‘Being naturally lazy, I am delighted with my wheelchair. “And could I have a catheter, please, if there’s one going?”’
Simon on his new play – bedpans and all
I AM ON MY WAY to the first rehearsal of Alan Bennett’s new play, Allelujah! , at The Bridge Theatre, terrified as always. The saying goes that the only purpose of the first day’s rehearsal is to get through to the second. It’s hard to imagine we’ll all be hugging and sobbing after the final curtain in three months’ time. I was once told, ‘You have to start loving one another very quickly in this game.’
Everybody in England can do Alan Bennett’s voice as well as, if not better than, the man himself – but the temptation is always there. The Yorkshire accent lends everyday speech such heart and humour (even with Geoffrey Boycott). The home counties’ ‘Crikey!’ has never had the charm of ‘By gum!’. If only they didn’t have to say ‘scone’ to rhyme with ‘zone’.
Alan greets me warmly, saying he saw me at a memorial service recently and thought I’d be perfect casting for Ambrose, a melancholic old curmudgeon, one of 12 geriatrics in the Yorkshire hospital where the play is set. We’re all agreed that we are far, far too young for our parts, but we take to our decrepit alter egos like ancient ducks to water. Zimmer frames and wheelchairs have been laid on and we have a long session with a medical adviser to establish what ailments we’ve got and what symptoms.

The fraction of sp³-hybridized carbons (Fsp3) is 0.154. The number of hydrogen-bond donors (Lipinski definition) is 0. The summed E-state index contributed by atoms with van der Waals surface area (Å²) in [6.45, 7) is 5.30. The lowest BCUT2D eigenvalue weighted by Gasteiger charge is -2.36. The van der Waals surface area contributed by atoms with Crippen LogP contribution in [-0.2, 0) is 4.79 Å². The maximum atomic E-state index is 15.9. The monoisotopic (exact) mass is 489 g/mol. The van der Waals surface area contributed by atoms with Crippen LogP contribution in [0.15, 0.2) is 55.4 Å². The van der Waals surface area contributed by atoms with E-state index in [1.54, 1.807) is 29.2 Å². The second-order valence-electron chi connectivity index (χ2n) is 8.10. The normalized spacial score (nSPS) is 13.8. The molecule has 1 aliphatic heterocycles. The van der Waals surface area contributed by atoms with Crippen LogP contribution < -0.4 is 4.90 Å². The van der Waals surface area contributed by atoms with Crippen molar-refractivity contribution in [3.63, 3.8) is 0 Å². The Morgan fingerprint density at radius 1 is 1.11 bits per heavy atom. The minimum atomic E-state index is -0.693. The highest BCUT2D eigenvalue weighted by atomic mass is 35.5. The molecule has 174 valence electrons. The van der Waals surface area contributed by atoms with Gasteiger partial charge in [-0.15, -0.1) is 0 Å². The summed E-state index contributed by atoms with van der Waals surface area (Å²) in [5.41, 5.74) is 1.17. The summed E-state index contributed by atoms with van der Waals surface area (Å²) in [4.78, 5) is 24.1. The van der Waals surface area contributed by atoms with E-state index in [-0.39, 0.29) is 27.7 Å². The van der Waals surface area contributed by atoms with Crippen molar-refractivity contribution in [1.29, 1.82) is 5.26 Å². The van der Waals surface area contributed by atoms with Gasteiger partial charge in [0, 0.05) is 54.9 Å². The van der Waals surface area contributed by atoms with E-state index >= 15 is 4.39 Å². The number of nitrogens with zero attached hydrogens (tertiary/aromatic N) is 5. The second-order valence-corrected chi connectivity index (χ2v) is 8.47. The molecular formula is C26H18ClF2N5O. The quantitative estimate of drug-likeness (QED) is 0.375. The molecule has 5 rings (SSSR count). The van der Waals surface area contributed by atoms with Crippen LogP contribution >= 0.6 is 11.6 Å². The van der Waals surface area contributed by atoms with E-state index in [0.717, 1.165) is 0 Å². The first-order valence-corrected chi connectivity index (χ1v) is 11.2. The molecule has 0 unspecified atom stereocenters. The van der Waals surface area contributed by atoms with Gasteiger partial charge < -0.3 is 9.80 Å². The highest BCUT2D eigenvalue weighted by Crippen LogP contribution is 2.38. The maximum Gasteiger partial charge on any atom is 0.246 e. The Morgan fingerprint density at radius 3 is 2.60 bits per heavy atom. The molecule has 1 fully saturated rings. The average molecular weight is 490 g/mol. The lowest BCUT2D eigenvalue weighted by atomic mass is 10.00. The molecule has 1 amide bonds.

Being naturally lazy, I’m delighted to be in a wheelchair with my allotted osteoarthritis, I’ve also put in a request for kidney failure. ‘And could I have a catheter, please, if there’s one going?’ Others have opted for varying levels of dementia and incontinence. Oh yes, all manner of humour is here, from satire to lavatorial – The Marigold Hotel meets Green Wing. The play is packed with random new Bennettisms, my favourite being: ‘I do feel better for that banana.’ Bennett casts the same affectionate eye over the human race that Gerald Durrell did with animals – we are all treasured species.
But, here’s the downside: there’s to be singing and dancing – both of which rank high on my list of dreads. The word choreographer strikes fear into the Williams feet, and it’s not just any old hoofer but Arlene Phillips, if you please. It’s like asking Mary Berry to show you how to make toast. And ye gods! George Fenton is in charge of the music. He shakes his head and laughs when I tell him I’m tone-deaf – he stops laughing quite quickly though once we start. I’ve grown used to the openmouthed astonishment of musical directors over the years – I even cocked up Away in a Manger at school.
There is humour, pathos, politics, nostalgia, suspense – it has a flashback, a chorus line and a bedpan. What more does a play need?
Simon is Justin Elliott in The Archers; Allelujah! starts on Wednesday